Zimbabwe : MDC calls for a general strike

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An indefinite nationwide strike called for by the Movement for Democratic Change kicks off Tuesday until presidential results are released. Thirteen days after the presidential election the official result is still to be

Opposition leader Morgan Tsvangirai has claimed outright victory in the poll.

As tension increased over the election deadlock, police accused the opposition of “spoiling for a fight” and of deploying 350 youth wing members around the country.

“It’s true that we have banned political rallies,” police spokesperson
Wayne Bvudzijena said. “We see no reason for rallies since we have had elections.”

Yesterday police banned a Sunday rally by the MDC, which was aimed at
announcing an indefinite general strike starting next Tuesday to push for
results from the March 29 election to be released.

MDC spokesman Nelson Chamisa said the strike “starts Tuesday and goes on until the results are out”.

“From Tuesday let us all stay at home until the presidential result has
been announced,” read the pamphlets distributed by the opposition Movement for Democratic Change.

“We call upon transporters, workers, vendors and everyone to stay at home. The power is in our hands. Zimbabweans have been taken for granted for too long.

We demand that the presidential election results be announced now.”
Mugabe’s decision not to attend the summit was a direct snub to Zambian President Levy Mwanawasa, the SADC chairman.

Zimbabwe would instead be represented by himself, Rural Housing and Social Amenities Minister Emmerson Mnangagwa, Justice, Legal and Parliamentary Affairs Minister Patrick Chinamasa and Foreign Affairs Minister Simbarashe Mumbengegwi.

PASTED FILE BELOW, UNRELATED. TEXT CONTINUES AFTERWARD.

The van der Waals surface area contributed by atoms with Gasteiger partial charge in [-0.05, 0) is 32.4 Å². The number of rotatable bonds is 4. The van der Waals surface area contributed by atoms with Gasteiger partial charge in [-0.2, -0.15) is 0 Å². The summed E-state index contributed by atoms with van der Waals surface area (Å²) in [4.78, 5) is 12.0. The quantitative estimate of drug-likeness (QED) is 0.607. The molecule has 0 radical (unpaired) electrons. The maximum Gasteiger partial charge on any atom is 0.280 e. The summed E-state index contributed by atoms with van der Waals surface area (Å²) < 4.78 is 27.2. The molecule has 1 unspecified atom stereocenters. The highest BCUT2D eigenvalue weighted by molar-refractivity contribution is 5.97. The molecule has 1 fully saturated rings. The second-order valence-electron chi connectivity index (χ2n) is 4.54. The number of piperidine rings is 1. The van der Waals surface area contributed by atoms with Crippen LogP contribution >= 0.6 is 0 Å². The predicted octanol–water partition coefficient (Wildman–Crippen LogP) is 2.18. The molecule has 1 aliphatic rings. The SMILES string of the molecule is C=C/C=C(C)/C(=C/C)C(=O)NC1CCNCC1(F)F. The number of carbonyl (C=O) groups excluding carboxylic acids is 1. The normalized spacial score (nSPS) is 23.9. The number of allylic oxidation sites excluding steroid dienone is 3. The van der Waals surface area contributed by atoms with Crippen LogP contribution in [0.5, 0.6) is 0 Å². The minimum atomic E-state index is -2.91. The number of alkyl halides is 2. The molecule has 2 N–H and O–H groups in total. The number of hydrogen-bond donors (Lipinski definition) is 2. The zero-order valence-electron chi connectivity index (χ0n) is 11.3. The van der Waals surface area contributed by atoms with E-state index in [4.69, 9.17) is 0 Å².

Mwanawasa last year described Zimbabwe as a “sinking Titanic” before
getting back in line behind the body’s softly softly approach to Mugabe.
The absence of Mugabe, 84, from the summit is likely to reduce the chances of any action by SADC, already seen as largely toothless in face of the Zimbabwe crisis and overawed by the former liberation hero.

Zanu PF says demands for Mugabe to release the results were misplaced because that was the prerogative of the Zimbabwe Electoral Commission.

Zimbabwean police said all political rallies had been banned because officers were too busy guarding ballot boxes or deployed to prevent post-election violence.

On the eve of the extra-ordinary summit, civic group, Zimbabwe Human Rights NGO Forum issued a joint statement to the SADC leaders together with the Crisis in Zimbabwe Coalition and the National Association of NGO’s (NANGO) warning against the imminent danger of violence and the need for urgent action if results continued to be withheld.

The human rights groups said there was a pervasive atmosphere of fear that bloody violence would occur on a large scale during the period ahead. The civic groups appealed for calm and restraint and urged SADC leaders to intervene urgently in appropriate ways to persuade all parties, particularly Zanu-PF not to use violence in the coming period.

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